Editors / Clor
The Back Room / Clor
2005 / 2005
B- / C+
alking down La Rambla in Barcelona, past the cruel stalls selling caged animals, past the ancient florists, past the first cluster of tourist restaurants, there are a group of art stalls, caricaturists, 10-minute portrait artists, and local painters selling their wares. Many of them are very talented, and charge dozens or even hundreds of Euros for their work, but almost all are too in thrall to the rich heritage of Catalan art, and mimic too closely the works of Miro or Tapies to ever find their own space enough to make an indelible mark on the culture. Even with the most talented ones, you wonder why they bother.
The 80s revival, which is not a revival so much as an elitist refraction, continues apace in the music industry. Last Monday (in the UK) saw two much talked about purveyors of 80s nostalgia release debut albums on the same day.
At first glance Editors don’t even appear to be a part of this 80s thing though—it would seem that they’re harking back to 2002 instead, specifically Interpol’s doom-laden, Joy Division-indebted debut album Turn On The Bright Lights. So well is the already second-hand aesthetic aped that The Back Room could be a new album by the New Yorkers (the artwork is even vaguely redolent of …Bright Lights, only darker, more monochrome), but the beds that Editors weep into at night are in England’s midlands, and their gloom is even more freshly xeroxed.
The similarity Editors bear to Interpol is undeniable, but perhaps owes more to chronological than musical proximity. Prolonged exposure to the depressed, philanthropic chorus of the fantastic “Munich,” the low-key morbidity of “Camera,” and the delicate shadows of “Fall” suggests Editors are actually keener on Echo & The Bunnymen (specifically the muscular moroseness of Heaven Up Here), while the hint of keyboard based diversion that creeps into the album’s second half suggests they prefer New Order to Joy Division (but only just).
“Lights” starts the album abruptly, innocuously-named frontman Tom Smith doing his best Ian McCulloch impression whilst his band play a tight, broodily propulsive tune that could very easily be taken straight from Crocodiles, brevity and all. Smith’s voice uses the same deep, slow, tremulous register that Daniel Kessler borrowed from Ian Curtis and got so much abuse for, a trend which continues across all eleven songs. Occasionally (though never quite for an entire song) his own larynx gets a look in and he slips into less mannered territory, but for the most part it’s dramatic, affected North Western misery all the way.
They’re good at what they do, but what they’re doing is painting-by-numbers from someone else’s book. For now the kids lapping up Bloc Party and the like will love this too, but if Editors are going to have any lasting power they’re going to need to find their own voice.
(The limited edition version of The Back Room contains a bonus disc with half a dozen b-sides from earlier singles, all of which are good, and two or three or which could easily have been on the album proper, particularly “Let Your Good Heart Guide You Home” and “You Are Fading”.)
Surfing another part of the 80s wave are Brixton’s Clor, signed to Regal, the “eccentric” little sister of Capitol records—it’s the label that brought us The Beta Band among others, and Clor are their new idiosyncratic pop hope. The press releases accompanying Clor’s singles thus far have made mention of Can and Brian Eno, but listening to the actual album reveals very little of Eno’s glacial abstraction or Can’s free-spirited exploration. Instead Clor’s music is a tightly-wound, hyper-produced take on post-punk with a big emphasis on catchy pop hooks, busy and angular—wait, what? What the fuck does a critic mean when they use the term angular? No one ever explains. Let me.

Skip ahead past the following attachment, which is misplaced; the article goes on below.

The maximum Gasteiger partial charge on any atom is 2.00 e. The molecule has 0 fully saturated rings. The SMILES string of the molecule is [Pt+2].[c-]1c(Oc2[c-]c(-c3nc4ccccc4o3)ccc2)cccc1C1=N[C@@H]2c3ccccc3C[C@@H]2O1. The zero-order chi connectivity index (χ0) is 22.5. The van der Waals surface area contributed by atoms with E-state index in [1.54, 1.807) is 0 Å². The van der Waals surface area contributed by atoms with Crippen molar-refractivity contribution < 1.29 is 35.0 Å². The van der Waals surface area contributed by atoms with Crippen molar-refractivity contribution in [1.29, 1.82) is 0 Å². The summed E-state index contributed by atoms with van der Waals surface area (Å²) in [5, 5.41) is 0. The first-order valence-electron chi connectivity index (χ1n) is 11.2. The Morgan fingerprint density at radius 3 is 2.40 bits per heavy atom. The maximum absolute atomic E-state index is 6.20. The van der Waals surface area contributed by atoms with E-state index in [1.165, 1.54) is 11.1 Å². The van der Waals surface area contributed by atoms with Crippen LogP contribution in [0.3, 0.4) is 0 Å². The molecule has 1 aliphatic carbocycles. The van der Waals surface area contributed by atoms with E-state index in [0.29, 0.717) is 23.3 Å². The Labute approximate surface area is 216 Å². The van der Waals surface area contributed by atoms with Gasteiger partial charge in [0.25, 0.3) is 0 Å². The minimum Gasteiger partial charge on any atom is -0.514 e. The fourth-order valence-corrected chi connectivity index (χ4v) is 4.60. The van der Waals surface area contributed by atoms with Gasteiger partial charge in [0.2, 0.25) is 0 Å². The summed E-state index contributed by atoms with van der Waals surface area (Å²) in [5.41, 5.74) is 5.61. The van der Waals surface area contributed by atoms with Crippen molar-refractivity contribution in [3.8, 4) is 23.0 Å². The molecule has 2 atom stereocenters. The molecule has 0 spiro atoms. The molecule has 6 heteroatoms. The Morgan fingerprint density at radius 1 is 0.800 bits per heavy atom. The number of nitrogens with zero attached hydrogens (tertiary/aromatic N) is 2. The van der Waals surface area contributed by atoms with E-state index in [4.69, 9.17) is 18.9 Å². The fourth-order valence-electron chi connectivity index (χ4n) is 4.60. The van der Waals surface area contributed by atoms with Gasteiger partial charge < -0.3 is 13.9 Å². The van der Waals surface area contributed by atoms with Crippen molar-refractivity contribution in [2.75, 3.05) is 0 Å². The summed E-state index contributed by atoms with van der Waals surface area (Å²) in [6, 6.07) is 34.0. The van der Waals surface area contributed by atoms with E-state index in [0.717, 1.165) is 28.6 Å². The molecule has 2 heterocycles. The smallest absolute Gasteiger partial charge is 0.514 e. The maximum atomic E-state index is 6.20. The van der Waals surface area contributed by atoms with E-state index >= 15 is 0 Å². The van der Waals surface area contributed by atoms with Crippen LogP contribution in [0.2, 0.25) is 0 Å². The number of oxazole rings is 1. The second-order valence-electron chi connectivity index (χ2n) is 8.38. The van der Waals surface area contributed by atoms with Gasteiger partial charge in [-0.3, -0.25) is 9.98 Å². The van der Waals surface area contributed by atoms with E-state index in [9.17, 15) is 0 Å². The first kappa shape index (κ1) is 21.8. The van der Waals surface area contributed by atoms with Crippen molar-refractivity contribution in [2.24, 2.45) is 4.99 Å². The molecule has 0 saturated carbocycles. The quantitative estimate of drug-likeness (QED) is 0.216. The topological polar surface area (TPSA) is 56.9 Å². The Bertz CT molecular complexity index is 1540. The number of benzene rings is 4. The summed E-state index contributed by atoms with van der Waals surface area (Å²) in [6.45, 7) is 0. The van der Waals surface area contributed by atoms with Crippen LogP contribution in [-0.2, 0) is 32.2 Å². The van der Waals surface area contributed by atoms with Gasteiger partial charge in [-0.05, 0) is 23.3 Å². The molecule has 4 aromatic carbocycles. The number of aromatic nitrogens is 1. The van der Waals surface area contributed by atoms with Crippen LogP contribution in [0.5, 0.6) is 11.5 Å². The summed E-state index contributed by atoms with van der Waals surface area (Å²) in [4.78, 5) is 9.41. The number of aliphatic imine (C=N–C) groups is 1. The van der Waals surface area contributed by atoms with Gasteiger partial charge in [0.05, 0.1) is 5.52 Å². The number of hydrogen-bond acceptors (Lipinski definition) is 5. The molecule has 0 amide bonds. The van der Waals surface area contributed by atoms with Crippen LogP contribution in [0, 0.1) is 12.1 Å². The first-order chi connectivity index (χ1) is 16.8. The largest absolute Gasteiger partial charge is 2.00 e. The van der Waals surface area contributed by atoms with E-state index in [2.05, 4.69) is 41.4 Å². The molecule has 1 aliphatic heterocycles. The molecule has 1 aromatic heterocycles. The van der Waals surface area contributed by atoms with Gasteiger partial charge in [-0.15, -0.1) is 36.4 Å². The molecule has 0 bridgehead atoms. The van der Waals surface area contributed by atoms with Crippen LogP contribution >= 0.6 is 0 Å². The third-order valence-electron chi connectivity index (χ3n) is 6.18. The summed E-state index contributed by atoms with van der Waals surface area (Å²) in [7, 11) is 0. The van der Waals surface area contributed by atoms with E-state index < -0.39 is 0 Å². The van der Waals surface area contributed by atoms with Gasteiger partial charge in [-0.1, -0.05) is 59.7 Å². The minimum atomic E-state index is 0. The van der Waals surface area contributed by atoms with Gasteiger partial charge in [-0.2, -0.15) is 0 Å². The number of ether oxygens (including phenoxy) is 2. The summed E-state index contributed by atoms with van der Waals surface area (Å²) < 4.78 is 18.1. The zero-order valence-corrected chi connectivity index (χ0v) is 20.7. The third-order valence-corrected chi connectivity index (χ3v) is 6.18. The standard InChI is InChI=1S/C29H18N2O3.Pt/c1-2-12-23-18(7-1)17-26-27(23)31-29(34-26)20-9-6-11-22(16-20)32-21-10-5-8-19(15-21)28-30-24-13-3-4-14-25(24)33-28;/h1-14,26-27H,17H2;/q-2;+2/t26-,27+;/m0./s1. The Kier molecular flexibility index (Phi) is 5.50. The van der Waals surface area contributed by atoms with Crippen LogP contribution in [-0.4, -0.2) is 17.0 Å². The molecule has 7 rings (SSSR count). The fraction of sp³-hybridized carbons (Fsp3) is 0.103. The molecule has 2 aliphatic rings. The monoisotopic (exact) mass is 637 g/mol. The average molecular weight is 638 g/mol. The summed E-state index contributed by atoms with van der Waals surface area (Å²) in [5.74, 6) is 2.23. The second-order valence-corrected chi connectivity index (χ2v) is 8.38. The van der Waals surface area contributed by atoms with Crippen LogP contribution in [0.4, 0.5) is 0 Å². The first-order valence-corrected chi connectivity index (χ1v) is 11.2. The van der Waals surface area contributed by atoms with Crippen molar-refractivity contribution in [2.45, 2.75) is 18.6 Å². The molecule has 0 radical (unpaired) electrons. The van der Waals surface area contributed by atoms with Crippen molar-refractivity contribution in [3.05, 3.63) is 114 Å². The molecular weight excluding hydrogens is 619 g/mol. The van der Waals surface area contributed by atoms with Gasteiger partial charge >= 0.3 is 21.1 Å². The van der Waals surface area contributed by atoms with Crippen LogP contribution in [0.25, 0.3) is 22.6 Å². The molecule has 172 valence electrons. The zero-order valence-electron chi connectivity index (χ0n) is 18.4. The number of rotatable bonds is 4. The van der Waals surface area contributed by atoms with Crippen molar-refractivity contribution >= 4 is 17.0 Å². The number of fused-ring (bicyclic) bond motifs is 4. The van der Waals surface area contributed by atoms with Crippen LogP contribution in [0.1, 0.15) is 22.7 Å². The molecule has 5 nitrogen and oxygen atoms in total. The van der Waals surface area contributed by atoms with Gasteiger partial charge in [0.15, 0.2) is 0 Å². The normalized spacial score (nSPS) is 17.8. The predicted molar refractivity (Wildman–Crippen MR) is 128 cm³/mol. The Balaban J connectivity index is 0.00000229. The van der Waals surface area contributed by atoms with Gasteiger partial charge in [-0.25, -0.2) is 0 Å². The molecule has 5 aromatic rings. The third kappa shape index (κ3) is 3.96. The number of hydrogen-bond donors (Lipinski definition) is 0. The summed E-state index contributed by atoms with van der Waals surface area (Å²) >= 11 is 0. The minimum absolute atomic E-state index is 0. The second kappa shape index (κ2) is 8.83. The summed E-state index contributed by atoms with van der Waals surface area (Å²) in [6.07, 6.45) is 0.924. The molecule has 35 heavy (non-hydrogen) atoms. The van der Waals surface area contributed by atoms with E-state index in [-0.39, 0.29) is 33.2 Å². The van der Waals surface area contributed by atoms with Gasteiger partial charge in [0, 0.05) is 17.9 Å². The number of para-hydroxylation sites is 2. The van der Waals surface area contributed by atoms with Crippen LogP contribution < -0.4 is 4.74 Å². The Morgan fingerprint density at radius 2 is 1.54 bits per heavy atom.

In Clor’s case “angular” (as I use it) means jerking, juddering but directly linear rhythms and “sharp” guitar which a synaesthete would see as diagonal lines bending at acute angles as chords change, intersecting with the rhythm and combining to make the music seem like a piece of tightly controlled clockwork machinery. Meaning a super controlled, vaguely inhuman, highly detailed music. Tiny squelches of sound occupy the periphery of Clor’s songs, which revel in taking unexpected turns so much that the surprising quickly becomes passé. They’ve been described as weird and probably thought it was a compliment, but perhaps the oddest thing about them is that they’re made up of members of Roots Manuva’s live band, although there’s no denying that next to the likes of Keane and James Blunt they do seem bizarre.
Clor’s singer and main-man Barry Dobbin unfortunately posses the kind of high, straining voice that grates to the point of making you want to punch him on the nose, and when combined with the incessant business of the band’s undoubtedly clever and accomplished music it makes this eponymous debut feel like an effort to listen to. “Hearts On Fire” skilfully mutates into a galloping techno breakdown, while early single “Love & Pain” is undeniably catchy in a motorik-influenza manner, but the lyrics to “Dangerzone” and “Good Stuff” are nowhere near as clever or simply profound as they think they are (it’s not surprising that they’re touring with Stephen Malkmus later in the year).
In a sprint finish Editors just outdo Clor, the forced misery easier to take than the forced kookiness, and probably possessed of more longevity too. But both bands need to find space between now and their next albums if they’re to become as good as they’re meant to be.